Beep the Meep and other deep-rooted doctors alien fans never dreamed they’d see on TV

For the ignorant, Beep the Meep is like a rabbit and bat and beanbag cross. He looks cute and is wanted for crimes against multiple species who escaped the destruction of the Meep armada in a battle against the rest of the universe. The Wrarth Warriors are genetically engineered insectoid space police. Beep used black star radiation, which had turned the originally peaceful Meeps into warlike creatures, to power his ship and hypnotize people into doing his bidding.

doctor who has explored this discrepancy between visuals and morals, cuteness and horror a few times (the Rills and Drahvins in ‘Galaxy 4’, the Adipose in ‘Smith and Jones’, the Pting in ‘The Tsuranga Conundrum’), only here the comic medium allowed for visuals such as a huge spaceship hovering over a small Yorkshire town, and to really ramp up Beep’s cuteness unlike the Wrarth Warriors (which have grappling tongues, not unlike the xenomorphs in Alien

Doctor Who Magazine Comic 'The Stockbridge Showdown'

The ‘The Star Beast’ comic also saw the introduction of another recurring character: Sharon Davies was the first companion in the Doctor Who Weekly comic strip, her first trip was to a planet called New Earth, and she reappeared in the 500e problem of Doctor Who Magazine in a comic called ‘The Stockbridge Showdown’ (the village of Stockbridge is a setting that has come back since the very first comic). Here, the 12e Doctor teams up with multiple characters from the magazine’s comic strip, including Sharon, seen above dancing with Frobisher (a shape-shifting private detective who usually took the form of a penguin), with Maxwell Edison (UFO enthusiast), Majenta Pryce (former criminal and companion to the Tenth Doctor), Destrii (an amphibious gladiator from a tricky family situation), and Izzy (a teenage nerd struggling with her identity).

Involving Beep de Meep in the 60th anniversary is a great way to include comic book history in these celebrations. Since we can dream, and it’s also funny to confuse the notions of canon even further, here are five more spin-off characters we’d love to see (however briefly) on TV someday:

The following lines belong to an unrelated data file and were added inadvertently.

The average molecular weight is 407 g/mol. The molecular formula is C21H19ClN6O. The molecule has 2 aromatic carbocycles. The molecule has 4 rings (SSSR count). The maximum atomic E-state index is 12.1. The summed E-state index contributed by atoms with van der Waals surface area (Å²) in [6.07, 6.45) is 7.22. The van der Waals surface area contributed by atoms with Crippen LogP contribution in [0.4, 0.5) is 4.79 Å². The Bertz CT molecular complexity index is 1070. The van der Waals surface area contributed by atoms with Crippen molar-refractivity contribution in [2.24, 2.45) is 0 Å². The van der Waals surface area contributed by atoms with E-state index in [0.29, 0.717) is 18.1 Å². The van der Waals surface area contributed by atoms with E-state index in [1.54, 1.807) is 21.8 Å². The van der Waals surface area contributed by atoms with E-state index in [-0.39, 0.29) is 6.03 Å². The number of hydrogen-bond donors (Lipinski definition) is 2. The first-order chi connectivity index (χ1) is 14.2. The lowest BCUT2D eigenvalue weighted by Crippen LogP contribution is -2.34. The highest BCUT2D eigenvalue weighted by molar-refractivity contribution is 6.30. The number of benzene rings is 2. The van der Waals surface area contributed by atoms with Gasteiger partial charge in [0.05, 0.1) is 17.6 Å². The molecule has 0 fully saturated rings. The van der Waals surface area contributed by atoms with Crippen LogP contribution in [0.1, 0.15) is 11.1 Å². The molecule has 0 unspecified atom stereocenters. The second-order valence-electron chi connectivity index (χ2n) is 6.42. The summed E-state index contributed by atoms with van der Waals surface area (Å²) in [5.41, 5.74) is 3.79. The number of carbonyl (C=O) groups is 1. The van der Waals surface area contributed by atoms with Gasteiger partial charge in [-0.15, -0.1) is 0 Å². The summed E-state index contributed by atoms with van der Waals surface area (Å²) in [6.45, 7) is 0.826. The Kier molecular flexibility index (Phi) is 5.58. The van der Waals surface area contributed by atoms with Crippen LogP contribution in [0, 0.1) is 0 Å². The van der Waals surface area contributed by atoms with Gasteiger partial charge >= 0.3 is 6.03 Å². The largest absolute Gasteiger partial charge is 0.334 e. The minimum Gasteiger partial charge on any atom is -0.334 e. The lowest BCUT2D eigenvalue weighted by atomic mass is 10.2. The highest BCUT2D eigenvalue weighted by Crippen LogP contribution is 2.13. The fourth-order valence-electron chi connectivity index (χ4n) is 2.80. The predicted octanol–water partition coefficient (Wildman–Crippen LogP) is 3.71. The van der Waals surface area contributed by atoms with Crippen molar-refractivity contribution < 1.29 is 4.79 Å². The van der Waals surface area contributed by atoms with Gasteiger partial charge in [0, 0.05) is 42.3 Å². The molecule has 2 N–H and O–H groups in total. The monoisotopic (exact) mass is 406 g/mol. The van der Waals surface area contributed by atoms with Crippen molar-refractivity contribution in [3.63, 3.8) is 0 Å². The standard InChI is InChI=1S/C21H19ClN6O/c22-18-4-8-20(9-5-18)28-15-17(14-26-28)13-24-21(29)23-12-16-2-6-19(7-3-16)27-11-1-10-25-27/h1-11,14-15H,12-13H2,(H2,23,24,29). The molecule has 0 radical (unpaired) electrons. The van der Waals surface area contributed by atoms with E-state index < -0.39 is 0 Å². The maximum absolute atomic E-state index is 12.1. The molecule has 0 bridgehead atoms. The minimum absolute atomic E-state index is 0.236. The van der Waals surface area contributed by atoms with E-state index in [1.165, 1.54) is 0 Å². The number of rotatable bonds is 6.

The Dalek Chronicles Comic Doctor Who

‘Genesis of Evil’ is a 1965 comic strip published in TV century 21, the first of their comics featuring the Daleks as the main characters. Co-written by David Whitaker (the first doctor who script editor) and Alan Fennell (a key creative force in several Gerry Anderson series, especially stingrayand the author of the 1973 film’s novel Digby the biggest dog in the world), this story showed readers the creation of the Daleks a decade before we saw it on television.

In this version, Yarvelling was a Dalek scientist working for the military leader Zolfian, and the Daleks were humanoids at this stage, at war with the Thals on the planet Skaro. Yarvelling designed robots to take care of all Thals that survived a neutron bomb attack, but a meteorite storm entered Skaro’s atmosphere with the devastation that detonated the neutron bombs. Yarvelling and Zolfian took shelter until radiation levels dropped, and found a ravaged planet with a burgeoning new race of Daleks, the war machines now populated by the species’ mutated remains. Yarvelling and Zolfian embark on the expansion of the new race before succumbing to radiation poisoning.